New technique modification for CK gets better results

October 15, 2004

San Diego-A new technique for corneal marking and probe placement seems to improve the accuracy and standardization of probe placement in conductive keratoplasty (CK). This has translated into improved surgical outcomes, reported Charles H. Williamson, MD, at the annual meeting of the American Society of Cataract and Refractive Surgery.

San Diego-A new technique for corneal marking and probe placement seems to improve the accuracy and standardization of probe placement in conductive keratoplasty (CK). This has translated into improved surgical outcomes, reported Charles H. Williamson, MD, at the annual meeting of the American Society of Cataract and Refractive Surgery.

The CK probe is placed at the junctures of the ink marks, and in some cases, the treatment can result in obliteration of the ink mark, especially when stacked sequential treatments are made, said Dr. Williamson, medical director of the Williamson Nelson Eye Center, Baton Rouge, LA.

When he and his colleagues evaluated their early results, they found some variability in that there were overcorrections and increased astigmatism. When they changed the nomogram from the 6-mm optical zone to a 7-mm optical zone they got better results with use of more spots and larger ring sizes.

"Despite this, I believed that some problems might have been the result of the manner in which we were marking the cornea and placing the probe," Dr. Williamson said. "The metal markers, when measured, were not quite accurate, and they all required inking, which results in variations depending on the amount of ink on the marker, on the cornea, and the dryness of the cornea, among other factors."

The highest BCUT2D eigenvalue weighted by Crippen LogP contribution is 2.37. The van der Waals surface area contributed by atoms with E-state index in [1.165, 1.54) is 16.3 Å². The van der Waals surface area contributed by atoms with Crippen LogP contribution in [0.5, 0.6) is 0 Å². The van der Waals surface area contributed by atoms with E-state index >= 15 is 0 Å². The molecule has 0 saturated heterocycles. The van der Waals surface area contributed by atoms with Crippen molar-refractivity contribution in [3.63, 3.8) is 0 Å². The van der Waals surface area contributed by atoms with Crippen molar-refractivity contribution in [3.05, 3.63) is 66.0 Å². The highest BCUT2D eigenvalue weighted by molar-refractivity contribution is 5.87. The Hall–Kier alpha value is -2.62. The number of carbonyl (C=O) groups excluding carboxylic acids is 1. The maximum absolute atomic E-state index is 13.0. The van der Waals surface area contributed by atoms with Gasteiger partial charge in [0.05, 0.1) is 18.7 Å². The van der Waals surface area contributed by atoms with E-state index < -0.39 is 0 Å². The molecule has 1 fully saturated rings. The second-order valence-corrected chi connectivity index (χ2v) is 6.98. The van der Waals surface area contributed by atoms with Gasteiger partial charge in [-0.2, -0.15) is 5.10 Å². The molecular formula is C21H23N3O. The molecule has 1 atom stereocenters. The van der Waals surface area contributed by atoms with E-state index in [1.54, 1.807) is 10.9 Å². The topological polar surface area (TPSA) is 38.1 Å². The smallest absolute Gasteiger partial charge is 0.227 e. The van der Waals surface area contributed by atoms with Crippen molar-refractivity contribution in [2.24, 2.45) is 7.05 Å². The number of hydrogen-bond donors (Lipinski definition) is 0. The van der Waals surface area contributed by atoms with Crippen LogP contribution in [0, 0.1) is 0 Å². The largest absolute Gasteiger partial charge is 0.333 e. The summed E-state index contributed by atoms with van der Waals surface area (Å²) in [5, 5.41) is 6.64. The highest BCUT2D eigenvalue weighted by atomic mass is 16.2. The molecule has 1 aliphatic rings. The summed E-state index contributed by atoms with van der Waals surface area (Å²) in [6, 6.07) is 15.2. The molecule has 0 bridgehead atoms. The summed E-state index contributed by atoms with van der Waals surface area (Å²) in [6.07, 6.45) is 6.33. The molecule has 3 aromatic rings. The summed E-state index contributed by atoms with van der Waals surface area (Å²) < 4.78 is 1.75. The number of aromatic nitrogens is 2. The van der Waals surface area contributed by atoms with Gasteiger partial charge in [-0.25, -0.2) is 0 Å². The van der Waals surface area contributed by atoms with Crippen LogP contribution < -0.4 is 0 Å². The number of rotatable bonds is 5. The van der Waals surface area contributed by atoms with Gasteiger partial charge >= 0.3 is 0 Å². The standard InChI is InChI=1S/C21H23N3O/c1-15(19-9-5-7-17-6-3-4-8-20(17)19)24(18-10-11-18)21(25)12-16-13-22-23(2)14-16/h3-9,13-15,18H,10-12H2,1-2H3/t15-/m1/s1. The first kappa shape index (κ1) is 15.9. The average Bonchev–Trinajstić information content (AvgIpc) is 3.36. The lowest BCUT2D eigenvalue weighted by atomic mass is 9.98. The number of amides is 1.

Problems of current approach Other disadvantages of the present marking technology are the expense of the markers, the fact that the centering device and marking element can be damaged during autoclaving, and that the exact marking elements are not standardized from surgeon to surgeon.

"These disadvantages led to some poor precision and poor standardization in performing CK that was secondary to the present technique of marking," he said.

Considering these problems, Ron Dykes, instrument specialist, president of the division of International Science & Technology, Diamatrix, Woodlands, TX, designed a new injection-molded plastic marker that does not require inking.

The new marker is placed on a wet cornea, which eliminates the need to dry the cornea as when using an ink marker. Once the marker is pressed on the cornea, the marker produces all 32 marks that are long-lasting and readily visible.

Dr. Williamson demonstrated that, at the 7-mm optical zone, there are an additional 8 marks, which eliminates the guesswork from the procedure if 16 spots are used at the 7-mm optical zone.

The sharp-tipped probe can be placeddirectly in the depression that the marker creates, he said, adding to the accuracy of probe placement since the mark can be identified even with adjacent treatment.

Another change in Dr. Williamson's technique involves "dimpling" the cornea by pressing down on the probe until the cornea moves up around the tip, then backing off the pressure until the dimple no longer appears, then delivering the energy to the spot.

"This technique allows for more even, consistent energy transferred to the cornea," Williamson said.

"Using this new marker made the procedure more predictable from the standpoint of placing the probe correctly," he said. "We also believe that using this marker and technique improves our accuracy, and it may result in fewer problems with induced astigmatism and variable results from uneven energy and probe placement."